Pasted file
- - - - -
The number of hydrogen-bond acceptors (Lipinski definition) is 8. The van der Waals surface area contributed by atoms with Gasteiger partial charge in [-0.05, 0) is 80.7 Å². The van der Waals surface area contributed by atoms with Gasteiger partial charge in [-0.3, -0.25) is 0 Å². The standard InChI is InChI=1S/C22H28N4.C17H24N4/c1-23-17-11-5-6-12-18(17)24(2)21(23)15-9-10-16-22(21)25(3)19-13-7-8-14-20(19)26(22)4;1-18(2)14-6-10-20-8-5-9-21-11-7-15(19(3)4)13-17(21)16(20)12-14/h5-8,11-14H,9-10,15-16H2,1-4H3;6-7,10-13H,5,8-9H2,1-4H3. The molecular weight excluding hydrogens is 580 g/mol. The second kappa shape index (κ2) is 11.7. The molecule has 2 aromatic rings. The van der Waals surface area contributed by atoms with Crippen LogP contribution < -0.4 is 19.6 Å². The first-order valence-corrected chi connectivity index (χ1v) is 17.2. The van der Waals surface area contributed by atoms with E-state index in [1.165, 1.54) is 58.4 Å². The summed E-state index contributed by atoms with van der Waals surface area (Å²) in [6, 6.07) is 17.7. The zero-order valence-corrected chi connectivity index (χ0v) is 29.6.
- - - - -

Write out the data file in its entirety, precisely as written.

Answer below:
The number of hydrogen-bond acceptors (Lipinski definition) is 8. The van der Waals surface area contributed by atoms with Gasteiger partial charge in [-0.05, 0) is 80.7 Å². The van der Waals surface area contributed by atoms with Gasteiger partial charge in [-0.3, -0.25) is 0 Å². The standard InChI is InChI=1S/C22H28N4.C17H24N4/c1-23-17-11-5-6-12-18(17)24(2)21(23)15-9-10-16-22(21)25(3)19-13-7-8-14-20(19)26(22)4;1-18(2)14-6-10-20-8-5-9-21-11-7-15(19(3)4)13-17(21)16(20)12-14/h5-8,11-14H,9-10,15-16H2,1-4H3;6-7,10-13H,5,8-9H2,1-4H3. The molecular weight excluding hydrogens is 580 g/mol. The second kappa shape index (κ2) is 11.7. The molecule has 2 aromatic rings. The van der Waals surface area contributed by atoms with Crippen LogP contribution < -0.4 is 19.6 Å². The first-order valence-corrected chi connectivity index (χ1v) is 17.2. The van der Waals surface area contributed by atoms with E-state index in [1.165, 1.54) is 58.4 Å². The summed E-state index contributed by atoms with van der Waals surface area (Å²) in [6, 6.07) is 17.7. The zero-order valence-corrected chi connectivity index (χ0v) is 29.6.